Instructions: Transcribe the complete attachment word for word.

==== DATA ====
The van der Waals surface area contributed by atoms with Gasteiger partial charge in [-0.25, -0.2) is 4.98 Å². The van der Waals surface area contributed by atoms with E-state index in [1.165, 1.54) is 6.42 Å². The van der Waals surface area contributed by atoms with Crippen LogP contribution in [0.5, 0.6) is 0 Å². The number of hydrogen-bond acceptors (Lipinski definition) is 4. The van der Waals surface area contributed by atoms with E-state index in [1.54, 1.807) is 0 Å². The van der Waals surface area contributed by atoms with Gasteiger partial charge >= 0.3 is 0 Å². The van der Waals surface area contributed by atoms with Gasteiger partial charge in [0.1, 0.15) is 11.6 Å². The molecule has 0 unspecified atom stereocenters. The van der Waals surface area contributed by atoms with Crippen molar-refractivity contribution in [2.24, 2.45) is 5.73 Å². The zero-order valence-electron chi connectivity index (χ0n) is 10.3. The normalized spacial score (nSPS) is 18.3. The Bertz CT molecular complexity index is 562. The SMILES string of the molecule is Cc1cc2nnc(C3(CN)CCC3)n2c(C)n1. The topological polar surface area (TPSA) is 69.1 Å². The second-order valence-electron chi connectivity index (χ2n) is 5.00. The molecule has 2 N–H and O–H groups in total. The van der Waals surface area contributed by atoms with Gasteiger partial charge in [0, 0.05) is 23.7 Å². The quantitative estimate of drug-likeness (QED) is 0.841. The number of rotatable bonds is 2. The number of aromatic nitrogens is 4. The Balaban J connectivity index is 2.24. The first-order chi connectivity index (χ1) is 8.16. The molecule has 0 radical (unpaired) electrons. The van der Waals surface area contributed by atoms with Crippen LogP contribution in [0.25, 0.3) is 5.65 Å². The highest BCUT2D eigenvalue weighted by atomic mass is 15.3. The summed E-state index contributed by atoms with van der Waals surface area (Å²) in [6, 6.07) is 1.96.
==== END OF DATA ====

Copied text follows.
The van der Waals surface area contributed by atoms with Gasteiger partial charge in [-0.25, -0.2) is 4.98 Å². The van der Waals surface area contributed by atoms with E-state index in [1.165, 1.54) is 6.42 Å². The van der Waals surface area contributed by atoms with Crippen LogP contribution in [0.5, 0.6) is 0 Å². The number of hydrogen-bond acceptors (Lipinski definition) is 4. The van der Waals surface area contributed by atoms with E-state index in [1.54, 1.807) is 0 Å². The van der Waals surface area contributed by atoms with Gasteiger partial charge >= 0.3 is 0 Å². The van der Waals surface area contributed by atoms with Gasteiger partial charge in [0.1, 0.15) is 11.6 Å². The molecule has 0 unspecified atom stereocenters. The van der Waals surface area contributed by atoms with Crippen molar-refractivity contribution in [2.24, 2.45) is 5.73 Å². The zero-order valence-electron chi connectivity index (χ0n) is 10.3. The normalized spacial score (nSPS) is 18.3. The Bertz CT molecular complexity index is 562. The SMILES string of the molecule is Cc1cc2nnc(C3(CN)CCC3)n2c(C)n1. The topological polar surface area (TPSA) is 69.1 Å². The second-order valence-electron chi connectivity index (χ2n) is 5.00. The molecule has 2 N–H and O–H groups in total. The van der Waals surface area contributed by atoms with Gasteiger partial charge in [0, 0.05) is 23.7 Å². The quantitative estimate of drug-likeness (QED) is 0.841. The number of rotatable bonds is 2. The number of aromatic nitrogens is 4. The Balaban J connectivity index is 2.24. The first-order chi connectivity index (χ1) is 8.16. The molecule has 0 radical (unpaired) electrons. The van der Waals surface area contributed by atoms with Crippen LogP contribution in [0.25, 0.3) is 5.65 Å². The highest BCUT2D eigenvalue weighted by atomic mass is 15.3. The summed E-state index contributed by atoms with van der Waals surface area (Å²) in [6, 6.07) is 1.96.